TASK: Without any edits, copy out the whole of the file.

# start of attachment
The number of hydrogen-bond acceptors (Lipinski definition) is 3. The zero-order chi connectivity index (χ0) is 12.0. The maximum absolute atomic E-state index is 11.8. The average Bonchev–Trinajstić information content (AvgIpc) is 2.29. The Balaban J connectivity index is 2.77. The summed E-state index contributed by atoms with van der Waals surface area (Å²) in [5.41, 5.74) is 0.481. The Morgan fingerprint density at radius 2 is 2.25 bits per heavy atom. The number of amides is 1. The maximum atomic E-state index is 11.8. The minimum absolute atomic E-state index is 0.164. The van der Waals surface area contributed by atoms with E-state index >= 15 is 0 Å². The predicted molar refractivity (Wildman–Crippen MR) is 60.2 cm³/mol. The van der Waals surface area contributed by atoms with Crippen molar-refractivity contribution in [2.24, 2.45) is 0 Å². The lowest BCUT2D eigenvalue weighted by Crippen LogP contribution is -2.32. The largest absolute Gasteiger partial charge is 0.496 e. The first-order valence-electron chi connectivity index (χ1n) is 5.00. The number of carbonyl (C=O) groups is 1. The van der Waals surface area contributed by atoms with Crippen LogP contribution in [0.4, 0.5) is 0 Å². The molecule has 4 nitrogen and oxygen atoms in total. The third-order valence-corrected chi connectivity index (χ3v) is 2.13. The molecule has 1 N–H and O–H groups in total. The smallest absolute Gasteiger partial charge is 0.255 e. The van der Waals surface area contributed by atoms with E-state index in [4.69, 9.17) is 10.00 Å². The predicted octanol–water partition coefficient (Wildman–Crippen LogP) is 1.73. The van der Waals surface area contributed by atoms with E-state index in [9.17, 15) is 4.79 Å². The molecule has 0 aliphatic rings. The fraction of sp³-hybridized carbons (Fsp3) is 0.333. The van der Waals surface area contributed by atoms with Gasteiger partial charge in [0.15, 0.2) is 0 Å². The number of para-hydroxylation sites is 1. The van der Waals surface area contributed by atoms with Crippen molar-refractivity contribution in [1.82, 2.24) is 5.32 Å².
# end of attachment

The number of hydrogen-bond acceptors (Lipinski definition) is 3. The zero-order chi connectivity index (χ0) is 12.0. The maximum absolute atomic E-state index is 11.8. The average Bonchev–Trinajstić information content (AvgIpc) is 2.29. The Balaban J connectivity index is 2.77. The summed E-state index contributed by atoms with van der Waals surface area (Å²) in [5.41, 5.74) is 0.481. The Morgan fingerprint density at radius 2 is 2.25 bits per heavy atom. The number of amides is 1. The maximum atomic E-state index is 11.8. The minimum absolute atomic E-state index is 0.164. The van der Waals surface area contributed by atoms with E-state index >= 15 is 0 Å². The predicted molar refractivity (Wildman–Crippen MR) is 60.2 cm³/mol. The van der Waals surface area contributed by atoms with Crippen molar-refractivity contribution in [2.24, 2.45) is 0 Å². The lowest BCUT2D eigenvalue weighted by Crippen LogP contribution is -2.32. The largest absolute Gasteiger partial charge is 0.496 e. The first-order valence-electron chi connectivity index (χ1n) is 5.00. The number of carbonyl (C=O) groups is 1. The van der Waals surface area contributed by atoms with Crippen LogP contribution in [0.4, 0.5) is 0 Å². The molecule has 4 nitrogen and oxygen atoms in total. The third-order valence-corrected chi connectivity index (χ3v) is 2.13. The molecule has 1 N–H and O–H groups in total. The smallest absolute Gasteiger partial charge is 0.255 e. The van der Waals surface area contributed by atoms with E-state index in [4.69, 9.17) is 10.00 Å². The predicted octanol–water partition coefficient (Wildman–Crippen LogP) is 1.73. The van der Waals surface area contributed by atoms with E-state index in [9.17, 15) is 4.79 Å². The molecule has 0 aliphatic rings. The fraction of sp³-hybridized carbons (Fsp3) is 0.333. The van der Waals surface area contributed by atoms with Gasteiger partial charge in [0.15, 0.2) is 0 Å². The number of para-hydroxylation sites is 1. The van der Waals surface area contributed by atoms with Crippen molar-refractivity contribution in [1.82, 2.24) is 5.32 Å².